How would you like to wind up working three, four or five years longer than you had planned? Either that or leaving the comfort of the subsidized, cradle-to-grave federal employee health program, FEHBP, for coverage under the Affordable Care Act?
One of the major perks of being a federal or postal worker, or a retiree, is the government’s group health insurance program. The FEHBP. It is available to workers and retirees and their survivors regardless of age, health or preexisting conditions.
During the debate over the ACA, a.k.a. Obamacare, the FEHBP was the gold standard-type of health insurance that all Americans deserved.
The FEHBP is for life and then some, IF, you are a federal worker, retiree or survivor of a fed. But there is a catch. The five-year rule. It says the employee must be enrolled in one of the FEHBP plans (any one will do) for the five years prior to retirement in order to carry it into retirement. Many feds who piggyback on their private sector spouse’s health plan enroll in a low-premium FEHBP plan to comply with the so-called five-year rule. That way, when they (or the spouse) retire, they will be eligible for the lifetime coverage and options offered by FEHBP plans.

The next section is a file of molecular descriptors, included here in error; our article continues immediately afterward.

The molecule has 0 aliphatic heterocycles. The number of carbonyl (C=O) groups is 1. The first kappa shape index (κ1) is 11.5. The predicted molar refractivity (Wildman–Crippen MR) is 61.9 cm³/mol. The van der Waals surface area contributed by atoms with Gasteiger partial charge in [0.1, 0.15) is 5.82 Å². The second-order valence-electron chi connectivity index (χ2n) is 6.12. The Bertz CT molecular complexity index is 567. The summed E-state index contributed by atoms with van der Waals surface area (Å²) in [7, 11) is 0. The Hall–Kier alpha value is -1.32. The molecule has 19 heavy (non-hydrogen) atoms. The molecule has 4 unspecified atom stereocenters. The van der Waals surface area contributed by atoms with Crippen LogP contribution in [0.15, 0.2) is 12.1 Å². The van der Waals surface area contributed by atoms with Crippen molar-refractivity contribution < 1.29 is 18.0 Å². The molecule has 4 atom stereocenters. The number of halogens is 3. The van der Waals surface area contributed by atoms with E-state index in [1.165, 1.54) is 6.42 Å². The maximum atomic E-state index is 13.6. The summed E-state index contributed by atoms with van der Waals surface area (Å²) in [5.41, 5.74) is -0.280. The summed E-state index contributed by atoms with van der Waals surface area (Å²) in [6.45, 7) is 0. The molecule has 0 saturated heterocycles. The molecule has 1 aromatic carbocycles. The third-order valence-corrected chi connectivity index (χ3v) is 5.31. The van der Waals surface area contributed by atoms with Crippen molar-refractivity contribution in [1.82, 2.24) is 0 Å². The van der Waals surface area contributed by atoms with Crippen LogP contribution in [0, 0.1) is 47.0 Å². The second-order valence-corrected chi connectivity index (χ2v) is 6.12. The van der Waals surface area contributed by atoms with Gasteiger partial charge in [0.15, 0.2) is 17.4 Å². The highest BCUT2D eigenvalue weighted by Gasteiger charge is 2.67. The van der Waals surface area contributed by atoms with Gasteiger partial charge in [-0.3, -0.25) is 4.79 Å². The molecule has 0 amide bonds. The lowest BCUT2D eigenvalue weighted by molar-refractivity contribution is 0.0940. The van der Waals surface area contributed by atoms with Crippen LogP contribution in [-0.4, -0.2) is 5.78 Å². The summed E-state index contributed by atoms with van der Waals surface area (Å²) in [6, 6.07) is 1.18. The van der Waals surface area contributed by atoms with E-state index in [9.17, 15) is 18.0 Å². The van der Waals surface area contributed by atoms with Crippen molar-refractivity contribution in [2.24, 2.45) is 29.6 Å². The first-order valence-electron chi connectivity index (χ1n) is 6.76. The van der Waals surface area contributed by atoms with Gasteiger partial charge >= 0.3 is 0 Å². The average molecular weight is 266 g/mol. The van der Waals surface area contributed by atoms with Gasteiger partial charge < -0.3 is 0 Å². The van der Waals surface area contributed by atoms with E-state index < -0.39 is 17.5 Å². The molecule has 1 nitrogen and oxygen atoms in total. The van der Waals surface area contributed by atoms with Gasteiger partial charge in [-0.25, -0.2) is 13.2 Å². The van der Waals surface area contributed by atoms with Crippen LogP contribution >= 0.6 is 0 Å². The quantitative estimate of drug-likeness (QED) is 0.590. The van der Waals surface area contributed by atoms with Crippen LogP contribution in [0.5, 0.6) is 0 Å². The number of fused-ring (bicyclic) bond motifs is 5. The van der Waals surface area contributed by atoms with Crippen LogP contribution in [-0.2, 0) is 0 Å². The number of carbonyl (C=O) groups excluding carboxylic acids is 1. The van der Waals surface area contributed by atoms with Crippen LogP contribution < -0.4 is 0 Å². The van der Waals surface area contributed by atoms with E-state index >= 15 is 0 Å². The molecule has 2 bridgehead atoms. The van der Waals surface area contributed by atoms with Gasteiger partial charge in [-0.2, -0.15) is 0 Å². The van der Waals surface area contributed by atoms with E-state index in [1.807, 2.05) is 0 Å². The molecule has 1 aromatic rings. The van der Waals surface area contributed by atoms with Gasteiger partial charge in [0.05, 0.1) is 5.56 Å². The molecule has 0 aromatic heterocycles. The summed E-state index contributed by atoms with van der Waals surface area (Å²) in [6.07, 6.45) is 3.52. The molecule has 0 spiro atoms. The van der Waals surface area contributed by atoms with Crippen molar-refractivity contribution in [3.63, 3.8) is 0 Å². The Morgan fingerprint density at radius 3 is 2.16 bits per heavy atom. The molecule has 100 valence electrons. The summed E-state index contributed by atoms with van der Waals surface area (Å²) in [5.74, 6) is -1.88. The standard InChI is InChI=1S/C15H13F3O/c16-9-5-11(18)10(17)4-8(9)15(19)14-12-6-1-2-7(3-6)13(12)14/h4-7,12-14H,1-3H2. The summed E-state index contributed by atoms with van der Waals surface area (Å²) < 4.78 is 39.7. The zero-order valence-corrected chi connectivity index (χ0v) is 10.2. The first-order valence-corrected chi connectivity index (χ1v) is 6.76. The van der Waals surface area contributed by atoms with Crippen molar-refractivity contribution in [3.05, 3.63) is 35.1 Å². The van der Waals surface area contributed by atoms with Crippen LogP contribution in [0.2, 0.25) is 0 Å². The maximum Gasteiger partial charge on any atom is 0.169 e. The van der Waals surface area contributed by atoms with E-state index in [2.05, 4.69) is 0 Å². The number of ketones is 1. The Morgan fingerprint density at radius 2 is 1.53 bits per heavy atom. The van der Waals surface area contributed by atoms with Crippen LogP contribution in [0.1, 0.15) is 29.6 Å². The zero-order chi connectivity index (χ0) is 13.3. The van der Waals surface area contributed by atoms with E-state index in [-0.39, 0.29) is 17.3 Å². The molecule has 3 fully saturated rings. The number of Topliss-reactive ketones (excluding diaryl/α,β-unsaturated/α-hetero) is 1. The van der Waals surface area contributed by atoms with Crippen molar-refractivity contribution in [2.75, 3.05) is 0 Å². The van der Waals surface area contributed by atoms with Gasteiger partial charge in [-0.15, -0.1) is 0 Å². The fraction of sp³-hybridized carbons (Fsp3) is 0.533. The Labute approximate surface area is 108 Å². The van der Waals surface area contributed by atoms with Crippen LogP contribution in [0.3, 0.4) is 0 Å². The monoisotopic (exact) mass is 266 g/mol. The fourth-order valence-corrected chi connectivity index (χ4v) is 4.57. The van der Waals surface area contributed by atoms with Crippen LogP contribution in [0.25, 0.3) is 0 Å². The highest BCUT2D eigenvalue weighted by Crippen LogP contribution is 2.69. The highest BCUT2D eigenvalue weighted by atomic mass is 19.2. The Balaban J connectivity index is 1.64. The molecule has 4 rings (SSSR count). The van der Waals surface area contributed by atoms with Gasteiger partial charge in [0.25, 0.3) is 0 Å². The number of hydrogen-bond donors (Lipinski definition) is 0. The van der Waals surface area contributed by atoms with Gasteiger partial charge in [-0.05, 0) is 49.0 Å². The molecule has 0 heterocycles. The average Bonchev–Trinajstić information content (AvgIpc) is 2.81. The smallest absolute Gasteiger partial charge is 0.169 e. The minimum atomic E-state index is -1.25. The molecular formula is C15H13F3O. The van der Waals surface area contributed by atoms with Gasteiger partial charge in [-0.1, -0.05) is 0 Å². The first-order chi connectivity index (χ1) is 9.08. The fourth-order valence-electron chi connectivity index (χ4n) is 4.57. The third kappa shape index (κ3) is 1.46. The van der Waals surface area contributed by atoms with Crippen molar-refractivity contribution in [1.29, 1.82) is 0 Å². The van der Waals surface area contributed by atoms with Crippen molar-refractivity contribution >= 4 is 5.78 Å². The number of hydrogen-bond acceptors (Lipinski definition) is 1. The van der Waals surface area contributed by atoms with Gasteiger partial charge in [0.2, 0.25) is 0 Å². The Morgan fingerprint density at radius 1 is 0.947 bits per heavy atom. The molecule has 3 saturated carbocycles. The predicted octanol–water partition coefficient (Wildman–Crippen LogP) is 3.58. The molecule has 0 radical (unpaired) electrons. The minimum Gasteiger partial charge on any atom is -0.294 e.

Workers and retirees have more than a dozen choices of plans, and they can switch during the annual open season (this year Nov. 10 to Dec. 8). Or anytime their marital or family status changes. Such as having a baby. Or losing a spouse to death or divorce. Or if they are in an HMO and move to another location.
The government pays the lions share of the FEHBP premium (generally around 72 percent) regardless of how much premiums go up each year. Workers and retirees have a variety of health plan choices, and options within many plans.